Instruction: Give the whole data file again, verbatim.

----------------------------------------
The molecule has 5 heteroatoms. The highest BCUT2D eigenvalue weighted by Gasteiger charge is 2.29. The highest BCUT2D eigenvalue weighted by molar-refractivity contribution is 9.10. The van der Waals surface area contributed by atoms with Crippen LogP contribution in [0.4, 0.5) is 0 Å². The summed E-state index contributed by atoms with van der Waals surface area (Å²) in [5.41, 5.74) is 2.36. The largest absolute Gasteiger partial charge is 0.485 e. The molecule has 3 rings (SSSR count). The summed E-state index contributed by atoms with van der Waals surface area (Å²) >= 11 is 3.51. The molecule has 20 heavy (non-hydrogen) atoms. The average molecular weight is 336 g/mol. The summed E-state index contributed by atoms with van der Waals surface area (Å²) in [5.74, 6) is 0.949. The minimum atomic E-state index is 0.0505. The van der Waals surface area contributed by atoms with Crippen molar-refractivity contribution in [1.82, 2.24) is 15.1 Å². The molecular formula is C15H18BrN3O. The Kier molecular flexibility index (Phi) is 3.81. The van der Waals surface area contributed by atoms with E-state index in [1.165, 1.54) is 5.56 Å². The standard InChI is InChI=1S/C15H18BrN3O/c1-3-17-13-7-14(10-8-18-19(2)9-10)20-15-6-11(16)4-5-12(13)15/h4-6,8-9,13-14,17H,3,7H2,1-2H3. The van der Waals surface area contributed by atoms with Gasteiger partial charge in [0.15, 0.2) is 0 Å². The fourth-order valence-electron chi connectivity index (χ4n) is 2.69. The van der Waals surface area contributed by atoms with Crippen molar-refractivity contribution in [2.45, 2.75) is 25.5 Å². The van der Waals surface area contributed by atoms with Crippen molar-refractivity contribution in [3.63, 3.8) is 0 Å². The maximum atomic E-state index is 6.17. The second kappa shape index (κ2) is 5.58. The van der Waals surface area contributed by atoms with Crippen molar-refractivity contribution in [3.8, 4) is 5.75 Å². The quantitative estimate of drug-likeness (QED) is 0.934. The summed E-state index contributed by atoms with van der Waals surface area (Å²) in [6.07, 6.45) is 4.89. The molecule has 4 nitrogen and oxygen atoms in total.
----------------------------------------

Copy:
The molecule has 5 heteroatoms. The highest BCUT2D eigenvalue weighted by Gasteiger charge is 2.29. The highest BCUT2D eigenvalue weighted by molar-refractivity contribution is 9.10. The van der Waals surface area contributed by atoms with Crippen LogP contribution in [0.4, 0.5) is 0 Å². The summed E-state index contributed by atoms with van der Waals surface area (Å²) in [5.41, 5.74) is 2.36. The largest absolute Gasteiger partial charge is 0.485 e. The molecule has 3 rings (SSSR count). The summed E-state index contributed by atoms with van der Waals surface area (Å²) >= 11 is 3.51. The molecule has 20 heavy (non-hydrogen) atoms. The average molecular weight is 336 g/mol. The summed E-state index contributed by atoms with van der Waals surface area (Å²) in [5.74, 6) is 0.949. The minimum atomic E-state index is 0.0505. The van der Waals surface area contributed by atoms with Crippen molar-refractivity contribution in [1.82, 2.24) is 15.1 Å². The molecular formula is C15H18BrN3O. The Kier molecular flexibility index (Phi) is 3.81. The van der Waals surface area contributed by atoms with E-state index in [1.165, 1.54) is 5.56 Å². The standard InChI is InChI=1S/C15H18BrN3O/c1-3-17-13-7-14(10-8-18-19(2)9-10)20-15-6-11(16)4-5-12(13)15/h4-6,8-9,13-14,17H,3,7H2,1-2H3. The van der Waals surface area contributed by atoms with Gasteiger partial charge in [0.15, 0.2) is 0 Å². The fourth-order valence-electron chi connectivity index (χ4n) is 2.69. The van der Waals surface area contributed by atoms with Crippen molar-refractivity contribution in [2.45, 2.75) is 25.5 Å². The van der Waals surface area contributed by atoms with Crippen molar-refractivity contribution in [3.63, 3.8) is 0 Å². The maximum atomic E-state index is 6.17. The second kappa shape index (κ2) is 5.58. The van der Waals surface area contributed by atoms with Crippen molar-refractivity contribution in [3.8, 4) is 5.75 Å². The quantitative estimate of drug-likeness (QED) is 0.934. The summed E-state index contributed by atoms with van der Waals surface area (Å²) in [6.07, 6.45) is 4.89. The molecule has 4 nitrogen and oxygen atoms in total.